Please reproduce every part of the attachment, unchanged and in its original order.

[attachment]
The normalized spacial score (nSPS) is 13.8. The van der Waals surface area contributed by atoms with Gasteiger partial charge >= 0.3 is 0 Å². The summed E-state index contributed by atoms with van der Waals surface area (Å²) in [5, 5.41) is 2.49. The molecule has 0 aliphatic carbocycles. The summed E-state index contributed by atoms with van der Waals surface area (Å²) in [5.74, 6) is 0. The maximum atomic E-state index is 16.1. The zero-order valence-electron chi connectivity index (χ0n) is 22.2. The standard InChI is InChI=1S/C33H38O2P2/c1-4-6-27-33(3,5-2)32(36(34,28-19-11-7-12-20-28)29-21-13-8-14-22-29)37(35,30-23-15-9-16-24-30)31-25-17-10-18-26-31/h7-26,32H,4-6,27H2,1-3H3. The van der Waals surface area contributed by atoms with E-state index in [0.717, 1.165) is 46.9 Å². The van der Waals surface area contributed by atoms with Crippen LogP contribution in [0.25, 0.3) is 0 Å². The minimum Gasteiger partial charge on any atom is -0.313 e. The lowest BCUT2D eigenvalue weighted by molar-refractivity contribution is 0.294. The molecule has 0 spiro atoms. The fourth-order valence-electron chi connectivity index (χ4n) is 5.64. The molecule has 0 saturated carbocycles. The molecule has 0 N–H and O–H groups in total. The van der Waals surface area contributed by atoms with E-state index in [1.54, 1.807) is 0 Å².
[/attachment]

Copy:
The normalized spacial score (nSPS) is 13.8. The van der Waals surface area contributed by atoms with Gasteiger partial charge >= 0.3 is 0 Å². The summed E-state index contributed by atoms with van der Waals surface area (Å²) in [5, 5.41) is 2.49. The molecule has 0 aliphatic carbocycles. The summed E-state index contributed by atoms with van der Waals surface area (Å²) in [5.74, 6) is 0. The maximum atomic E-state index is 16.1. The zero-order valence-electron chi connectivity index (χ0n) is 22.2. The standard InChI is InChI=1S/C33H38O2P2/c1-4-6-27-33(3,5-2)32(36(34,28-19-11-7-12-20-28)29-21-13-8-14-22-29)37(35,30-23-15-9-16-24-30)31-25-17-10-18-26-31/h7-26,32H,4-6,27H2,1-3H3. The van der Waals surface area contributed by atoms with E-state index in [0.717, 1.165) is 46.9 Å². The van der Waals surface area contributed by atoms with Crippen LogP contribution in [0.25, 0.3) is 0 Å². The minimum Gasteiger partial charge on any atom is -0.313 e. The lowest BCUT2D eigenvalue weighted by molar-refractivity contribution is 0.294. The molecule has 0 spiro atoms. The fourth-order valence-electron chi connectivity index (χ4n) is 5.64. The molecule has 0 saturated carbocycles. The molecule has 0 N–H and O–H groups in total. The van der Waals surface area contributed by atoms with E-state index in [1.54, 1.807) is 0 Å².